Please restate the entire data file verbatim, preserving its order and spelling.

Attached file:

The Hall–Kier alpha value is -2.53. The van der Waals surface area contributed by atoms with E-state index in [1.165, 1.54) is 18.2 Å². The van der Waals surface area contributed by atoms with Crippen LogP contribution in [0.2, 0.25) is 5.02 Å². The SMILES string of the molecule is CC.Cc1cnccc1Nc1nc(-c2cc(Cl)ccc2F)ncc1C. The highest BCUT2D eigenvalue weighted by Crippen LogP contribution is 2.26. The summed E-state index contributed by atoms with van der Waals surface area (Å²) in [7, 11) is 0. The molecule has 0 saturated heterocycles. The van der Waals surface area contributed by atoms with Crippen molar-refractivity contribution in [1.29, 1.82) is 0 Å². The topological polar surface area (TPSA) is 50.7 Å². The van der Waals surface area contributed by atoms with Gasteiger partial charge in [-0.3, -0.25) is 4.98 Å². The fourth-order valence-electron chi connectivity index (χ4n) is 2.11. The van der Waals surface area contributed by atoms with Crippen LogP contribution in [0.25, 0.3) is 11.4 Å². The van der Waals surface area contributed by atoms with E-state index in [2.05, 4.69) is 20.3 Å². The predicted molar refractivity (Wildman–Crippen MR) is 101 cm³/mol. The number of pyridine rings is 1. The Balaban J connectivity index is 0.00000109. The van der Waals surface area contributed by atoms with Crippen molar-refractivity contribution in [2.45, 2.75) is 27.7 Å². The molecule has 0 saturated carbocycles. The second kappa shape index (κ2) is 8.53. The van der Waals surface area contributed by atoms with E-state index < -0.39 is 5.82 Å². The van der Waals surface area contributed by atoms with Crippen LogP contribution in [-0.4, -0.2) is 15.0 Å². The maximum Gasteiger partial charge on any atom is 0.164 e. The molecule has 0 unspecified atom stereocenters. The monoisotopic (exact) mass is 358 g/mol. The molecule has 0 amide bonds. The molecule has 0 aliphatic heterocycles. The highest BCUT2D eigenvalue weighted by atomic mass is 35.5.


The Hall–Kier alpha value is -2.53. The van der Waals surface area contributed by atoms with E-state index in [1.165, 1.54) is 18.2 Å². The van der Waals surface area contributed by atoms with Crippen LogP contribution in [0.2, 0.25) is 5.02 Å². The SMILES string of the molecule is CC.Cc1cnccc1Nc1nc(-c2cc(Cl)ccc2F)ncc1C. The highest BCUT2D eigenvalue weighted by Crippen LogP contribution is 2.26. The summed E-state index contributed by atoms with van der Waals surface area (Å²) in [7, 11) is 0. The molecule has 0 saturated heterocycles. The van der Waals surface area contributed by atoms with Crippen molar-refractivity contribution in [1.29, 1.82) is 0 Å². The topological polar surface area (TPSA) is 50.7 Å². The van der Waals surface area contributed by atoms with Gasteiger partial charge in [-0.3, -0.25) is 4.98 Å². The fourth-order valence-electron chi connectivity index (χ4n) is 2.11. The van der Waals surface area contributed by atoms with Crippen LogP contribution in [0.25, 0.3) is 11.4 Å². The van der Waals surface area contributed by atoms with E-state index in [2.05, 4.69) is 20.3 Å². The predicted molar refractivity (Wildman–Crippen MR) is 101 cm³/mol. The number of pyridine rings is 1. The Balaban J connectivity index is 0.00000109. The van der Waals surface area contributed by atoms with Crippen molar-refractivity contribution in [2.45, 2.75) is 27.7 Å². The molecule has 0 saturated carbocycles. The second kappa shape index (κ2) is 8.53. The van der Waals surface area contributed by atoms with E-state index < -0.39 is 5.82 Å². The van der Waals surface area contributed by atoms with Crippen LogP contribution in [-0.4, -0.2) is 15.0 Å². The maximum Gasteiger partial charge on any atom is 0.164 e. The molecule has 0 unspecified atom stereocenters. The monoisotopic (exact) mass is 358 g/mol. The molecule has 0 amide bonds. The molecule has 0 aliphatic heterocycles. The highest BCUT2D eigenvalue weighted by atomic mass is 35.5.